Peace is a young woman completing her learnership at Standard Bank. Though bright and ambitious, she fell pregnant and dropped out of school before matriculating.
This made the likelihood of her finding employment negligible, as her lack of qualifications placed her in a queue behind the 858,610 matriculants, 136,806 diplomates and 30,698 graduates who are unemployed in SA.
In the 18- to 29-year age group, 43% of South Africans are not in employment, education or training. And the longer they remain so, the less likely are their chances of ever finding employment, as the experience gap between them and the employed widens. This makes youth unemployment the most critical component of SA’s overall unemployment challenge.
Not only is higher employment critical for helping individuals such as Peace move out of poverty, but it is also needed for the economy as a whole to translate all that wasted human potential into faster growth.
Peace was unemployed for a lengthy period before joining youth employment accelerator Harambee. There, for the initial investment of R30,000, she was put through a corporate work-readiness or "bridging" programme, and she is now employed in Standard Bank’s call centre.
The lifetime benefit for Peace translates into a 35:1 return on that initial investment, according to the Boston Consulting Group. This is based on its calculation that Peace will earn R1.1m over her working life in present value terms.
The benefit to society and the economy of the 30,000 previously unemployed young people like Peace that Harambee has put into permanent jobs over the past five years is many multiples of that. And yet Harambee CEO Maryana Iskander is painfully aware that "this is not enough".
The urgent need to scale up the multitude of job-creation initiatives being pursued by NGOs, business, cities and the rest of government was the subject of a high-powered conference on youth unemployment held at Spier wine estate, outside Stellenbosch, last week.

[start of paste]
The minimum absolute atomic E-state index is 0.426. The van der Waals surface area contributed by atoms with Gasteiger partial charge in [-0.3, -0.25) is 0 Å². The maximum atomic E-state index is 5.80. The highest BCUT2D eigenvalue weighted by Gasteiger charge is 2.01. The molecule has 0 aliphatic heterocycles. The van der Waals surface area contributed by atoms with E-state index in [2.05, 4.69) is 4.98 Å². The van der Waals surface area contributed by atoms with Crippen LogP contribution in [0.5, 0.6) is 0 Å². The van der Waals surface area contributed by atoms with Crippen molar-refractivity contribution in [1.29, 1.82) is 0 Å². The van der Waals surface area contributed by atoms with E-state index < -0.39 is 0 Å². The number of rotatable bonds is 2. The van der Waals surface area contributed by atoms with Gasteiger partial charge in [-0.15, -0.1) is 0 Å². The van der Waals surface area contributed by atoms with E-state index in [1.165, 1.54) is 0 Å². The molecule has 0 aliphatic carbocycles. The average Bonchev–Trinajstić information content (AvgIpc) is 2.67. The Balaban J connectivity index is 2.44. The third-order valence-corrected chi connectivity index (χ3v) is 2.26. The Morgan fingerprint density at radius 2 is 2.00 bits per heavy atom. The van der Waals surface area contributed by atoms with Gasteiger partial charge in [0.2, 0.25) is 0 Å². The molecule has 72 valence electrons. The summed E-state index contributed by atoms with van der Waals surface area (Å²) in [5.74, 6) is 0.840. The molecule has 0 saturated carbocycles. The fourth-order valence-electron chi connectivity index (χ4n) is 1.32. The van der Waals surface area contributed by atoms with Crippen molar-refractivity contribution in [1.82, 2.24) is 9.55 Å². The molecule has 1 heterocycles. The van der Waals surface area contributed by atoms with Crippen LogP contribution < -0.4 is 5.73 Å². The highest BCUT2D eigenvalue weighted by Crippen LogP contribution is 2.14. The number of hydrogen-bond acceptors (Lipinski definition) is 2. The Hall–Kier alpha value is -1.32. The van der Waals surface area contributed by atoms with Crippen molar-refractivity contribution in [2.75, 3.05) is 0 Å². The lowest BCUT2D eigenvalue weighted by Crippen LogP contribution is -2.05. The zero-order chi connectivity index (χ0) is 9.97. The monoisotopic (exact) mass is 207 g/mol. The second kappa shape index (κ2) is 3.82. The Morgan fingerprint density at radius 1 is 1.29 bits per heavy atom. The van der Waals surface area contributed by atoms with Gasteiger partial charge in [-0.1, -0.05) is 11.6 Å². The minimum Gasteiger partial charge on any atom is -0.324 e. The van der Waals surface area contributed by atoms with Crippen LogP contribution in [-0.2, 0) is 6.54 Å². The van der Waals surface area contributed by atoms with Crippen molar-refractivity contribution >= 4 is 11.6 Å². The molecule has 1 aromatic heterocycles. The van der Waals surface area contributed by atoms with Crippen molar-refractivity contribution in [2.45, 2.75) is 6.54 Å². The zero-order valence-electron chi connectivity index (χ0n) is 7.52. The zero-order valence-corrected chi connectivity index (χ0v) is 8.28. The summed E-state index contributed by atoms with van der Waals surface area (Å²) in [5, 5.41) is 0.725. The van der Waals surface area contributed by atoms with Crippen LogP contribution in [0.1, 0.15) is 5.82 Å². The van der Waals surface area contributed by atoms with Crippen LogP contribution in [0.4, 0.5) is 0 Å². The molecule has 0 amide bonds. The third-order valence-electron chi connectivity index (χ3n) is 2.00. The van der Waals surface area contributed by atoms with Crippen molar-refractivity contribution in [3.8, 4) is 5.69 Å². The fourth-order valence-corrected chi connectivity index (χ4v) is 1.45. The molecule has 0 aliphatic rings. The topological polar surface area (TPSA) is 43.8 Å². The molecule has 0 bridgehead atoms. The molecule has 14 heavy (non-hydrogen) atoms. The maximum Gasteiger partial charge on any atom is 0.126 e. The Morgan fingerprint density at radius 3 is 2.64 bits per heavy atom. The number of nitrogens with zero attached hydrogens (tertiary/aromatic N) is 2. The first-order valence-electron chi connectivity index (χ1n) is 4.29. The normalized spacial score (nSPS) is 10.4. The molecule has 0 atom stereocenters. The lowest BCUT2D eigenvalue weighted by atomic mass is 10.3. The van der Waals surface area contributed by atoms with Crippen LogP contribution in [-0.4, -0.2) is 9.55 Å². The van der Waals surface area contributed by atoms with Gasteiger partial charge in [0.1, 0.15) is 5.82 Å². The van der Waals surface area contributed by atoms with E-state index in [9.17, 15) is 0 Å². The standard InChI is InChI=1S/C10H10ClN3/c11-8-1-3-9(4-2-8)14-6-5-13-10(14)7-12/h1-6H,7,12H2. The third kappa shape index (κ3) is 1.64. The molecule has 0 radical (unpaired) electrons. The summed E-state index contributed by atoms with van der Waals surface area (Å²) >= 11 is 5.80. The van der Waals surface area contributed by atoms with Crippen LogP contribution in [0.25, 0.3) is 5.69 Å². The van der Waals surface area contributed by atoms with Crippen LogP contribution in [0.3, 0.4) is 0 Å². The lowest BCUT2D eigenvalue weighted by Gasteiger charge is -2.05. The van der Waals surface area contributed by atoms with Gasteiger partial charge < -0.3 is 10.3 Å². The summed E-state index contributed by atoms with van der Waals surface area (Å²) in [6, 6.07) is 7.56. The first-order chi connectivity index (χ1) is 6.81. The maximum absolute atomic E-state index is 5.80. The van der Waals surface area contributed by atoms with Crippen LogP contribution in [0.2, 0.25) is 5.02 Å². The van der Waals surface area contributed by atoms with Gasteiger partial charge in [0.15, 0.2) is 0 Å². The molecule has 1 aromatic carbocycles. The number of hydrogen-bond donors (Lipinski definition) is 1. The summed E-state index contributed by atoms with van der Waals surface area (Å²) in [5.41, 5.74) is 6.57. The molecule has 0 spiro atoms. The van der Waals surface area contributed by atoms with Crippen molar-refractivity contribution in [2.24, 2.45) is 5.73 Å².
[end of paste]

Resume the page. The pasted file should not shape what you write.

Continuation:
Finance minister Pravin Gordhan was there to announce that government planned to extend both its youth wage subsidy — the employment tax incentive (ETI) — and its learnership programme.
He shared the podium with Goldman Sachs MD Colin Coleman, who is the driving force behind the new Youth Employment Service (YES), a R50bn plan to put 1m young people through one-year internships over the next three years.
The YES will require business to increase employment by 3%/year. This means that a firm employing 1,000 people, with a 10% attrition rate, will need to hire not just the 100 new staff it will need to replace lost workers each year, but an additional 30 unskilled interns it does not need.
This is a big ask in an economy that isn’t growing, and yet it is something that all the large and small firms in one panel said they were capable of doing.
Coleman is also hoping to persuade the top 100 earners in big firms to sacrifice some of their salaries to help fund the scheme, and to convince trade & industry minister Rob Davies to grant firms empowerment credits in exchange for employing these interns.